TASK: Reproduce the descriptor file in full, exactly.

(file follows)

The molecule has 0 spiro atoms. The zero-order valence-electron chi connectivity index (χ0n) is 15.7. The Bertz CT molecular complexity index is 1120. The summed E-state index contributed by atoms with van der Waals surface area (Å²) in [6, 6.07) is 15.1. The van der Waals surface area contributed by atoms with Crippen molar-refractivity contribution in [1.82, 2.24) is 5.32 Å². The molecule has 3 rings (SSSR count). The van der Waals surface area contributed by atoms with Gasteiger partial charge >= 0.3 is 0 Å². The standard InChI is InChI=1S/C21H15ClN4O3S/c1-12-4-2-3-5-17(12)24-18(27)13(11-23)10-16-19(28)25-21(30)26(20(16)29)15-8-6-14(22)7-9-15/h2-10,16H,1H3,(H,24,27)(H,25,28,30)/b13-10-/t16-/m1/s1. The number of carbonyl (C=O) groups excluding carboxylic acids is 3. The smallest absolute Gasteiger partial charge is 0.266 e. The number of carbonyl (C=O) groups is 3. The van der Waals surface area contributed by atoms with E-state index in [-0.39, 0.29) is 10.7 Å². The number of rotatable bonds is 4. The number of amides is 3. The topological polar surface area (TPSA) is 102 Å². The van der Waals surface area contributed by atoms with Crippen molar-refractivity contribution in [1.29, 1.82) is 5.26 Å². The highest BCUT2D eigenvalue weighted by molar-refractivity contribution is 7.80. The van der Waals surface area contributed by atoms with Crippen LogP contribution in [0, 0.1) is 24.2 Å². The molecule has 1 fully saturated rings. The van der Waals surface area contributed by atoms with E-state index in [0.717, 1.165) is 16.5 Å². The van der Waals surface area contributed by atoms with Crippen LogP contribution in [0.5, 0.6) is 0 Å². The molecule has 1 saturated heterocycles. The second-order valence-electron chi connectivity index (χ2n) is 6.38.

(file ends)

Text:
The molecule has 0 spiro atoms. The zero-order valence-electron chi connectivity index (χ0n) is 15.7. The Bertz CT molecular complexity index is 1120. The summed E-state index contributed by atoms with van der Waals surface area (Å²) in [6, 6.07) is 15.1. The van der Waals surface area contributed by atoms with Crippen molar-refractivity contribution in [1.82, 2.24) is 5.32 Å². The molecule has 3 rings (SSSR count). The van der Waals surface area contributed by atoms with Gasteiger partial charge >= 0.3 is 0 Å². The standard InChI is InChI=1S/C21H15ClN4O3S/c1-12-4-2-3-5-17(12)24-18(27)13(11-23)10-16-19(28)25-21(30)26(20(16)29)15-8-6-14(22)7-9-15/h2-10,16H,1H3,(H,24,27)(H,25,28,30)/b13-10-/t16-/m1/s1. The number of carbonyl (C=O) groups excluding carboxylic acids is 3. The smallest absolute Gasteiger partial charge is 0.266 e. The number of carbonyl (C=O) groups is 3. The van der Waals surface area contributed by atoms with E-state index in [-0.39, 0.29) is 10.7 Å². The number of rotatable bonds is 4. The number of amides is 3. The topological polar surface area (TPSA) is 102 Å². The van der Waals surface area contributed by atoms with Crippen molar-refractivity contribution in [1.29, 1.82) is 5.26 Å². The highest BCUT2D eigenvalue weighted by molar-refractivity contribution is 7.80. The van der Waals surface area contributed by atoms with Crippen LogP contribution in [0, 0.1) is 24.2 Å². The molecule has 1 fully saturated rings. The van der Waals surface area contributed by atoms with E-state index in [0.717, 1.165) is 16.5 Å². The van der Waals surface area contributed by atoms with Crippen LogP contribution in [0.5, 0.6) is 0 Å². The molecule has 1 saturated heterocycles. The second-order valence-electron chi connectivity index (χ2n) is 6.38.